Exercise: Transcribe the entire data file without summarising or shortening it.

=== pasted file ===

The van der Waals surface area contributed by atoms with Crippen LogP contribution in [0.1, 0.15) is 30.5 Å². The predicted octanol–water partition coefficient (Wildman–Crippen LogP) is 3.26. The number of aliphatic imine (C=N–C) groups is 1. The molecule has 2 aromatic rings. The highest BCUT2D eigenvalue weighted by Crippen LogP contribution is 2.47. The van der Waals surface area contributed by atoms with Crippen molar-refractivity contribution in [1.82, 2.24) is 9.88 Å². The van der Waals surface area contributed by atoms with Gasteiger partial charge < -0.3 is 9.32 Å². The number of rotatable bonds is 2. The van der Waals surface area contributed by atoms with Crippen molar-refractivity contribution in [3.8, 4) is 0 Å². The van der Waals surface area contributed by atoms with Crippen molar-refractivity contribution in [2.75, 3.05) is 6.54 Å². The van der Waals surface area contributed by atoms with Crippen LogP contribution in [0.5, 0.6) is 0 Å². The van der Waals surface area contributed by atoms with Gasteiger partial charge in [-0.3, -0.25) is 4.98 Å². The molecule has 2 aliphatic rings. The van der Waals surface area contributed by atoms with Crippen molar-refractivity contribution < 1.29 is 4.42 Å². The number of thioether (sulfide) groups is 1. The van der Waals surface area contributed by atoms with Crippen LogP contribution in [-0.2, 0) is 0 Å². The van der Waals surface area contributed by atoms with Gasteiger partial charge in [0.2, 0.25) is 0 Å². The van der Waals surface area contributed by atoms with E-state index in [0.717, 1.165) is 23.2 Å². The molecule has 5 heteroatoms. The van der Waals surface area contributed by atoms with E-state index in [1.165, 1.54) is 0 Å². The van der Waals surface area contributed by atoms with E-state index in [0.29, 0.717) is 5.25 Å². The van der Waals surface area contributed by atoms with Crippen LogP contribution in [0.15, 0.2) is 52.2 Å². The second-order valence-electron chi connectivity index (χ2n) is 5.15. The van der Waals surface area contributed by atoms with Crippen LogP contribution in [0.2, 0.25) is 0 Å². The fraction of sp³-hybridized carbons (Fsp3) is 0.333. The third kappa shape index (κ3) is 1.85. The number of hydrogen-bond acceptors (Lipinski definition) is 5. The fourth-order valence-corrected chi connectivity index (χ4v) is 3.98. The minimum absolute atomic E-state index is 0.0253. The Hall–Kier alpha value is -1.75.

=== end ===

The van der Waals surface area contributed by atoms with Crippen LogP contribution in [0.1, 0.15) is 30.5 Å². The predicted octanol–water partition coefficient (Wildman–Crippen LogP) is 3.26. The number of aliphatic imine (C=N–C) groups is 1. The molecule has 2 aromatic rings. The highest BCUT2D eigenvalue weighted by Crippen LogP contribution is 2.47. The van der Waals surface area contributed by atoms with Crippen molar-refractivity contribution in [1.82, 2.24) is 9.88 Å². The van der Waals surface area contributed by atoms with Gasteiger partial charge < -0.3 is 9.32 Å². The number of rotatable bonds is 2. The van der Waals surface area contributed by atoms with Crippen molar-refractivity contribution in [3.8, 4) is 0 Å². The van der Waals surface area contributed by atoms with Crippen molar-refractivity contribution in [2.75, 3.05) is 6.54 Å². The van der Waals surface area contributed by atoms with Crippen LogP contribution in [0.5, 0.6) is 0 Å². The van der Waals surface area contributed by atoms with Gasteiger partial charge in [-0.3, -0.25) is 4.98 Å². The molecule has 2 aliphatic rings. The van der Waals surface area contributed by atoms with Crippen molar-refractivity contribution < 1.29 is 4.42 Å². The number of thioether (sulfide) groups is 1. The van der Waals surface area contributed by atoms with Crippen LogP contribution in [-0.2, 0) is 0 Å². The van der Waals surface area contributed by atoms with Gasteiger partial charge in [0.2, 0.25) is 0 Å². The van der Waals surface area contributed by atoms with E-state index in [0.717, 1.165) is 23.2 Å². The molecule has 5 heteroatoms. The van der Waals surface area contributed by atoms with E-state index in [1.165, 1.54) is 0 Å². The van der Waals surface area contributed by atoms with E-state index in [0.29, 0.717) is 5.25 Å². The van der Waals surface area contributed by atoms with Crippen LogP contribution in [0.15, 0.2) is 52.2 Å². The second-order valence-electron chi connectivity index (χ2n) is 5.15. The van der Waals surface area contributed by atoms with Crippen LogP contribution in [0.2, 0.25) is 0 Å². The fraction of sp³-hybridized carbons (Fsp3) is 0.333. The third kappa shape index (κ3) is 1.85. The number of hydrogen-bond acceptors (Lipinski definition) is 5. The fourth-order valence-corrected chi connectivity index (χ4v) is 3.98. The minimum absolute atomic E-state index is 0.0253. The Hall–Kier alpha value is -1.75.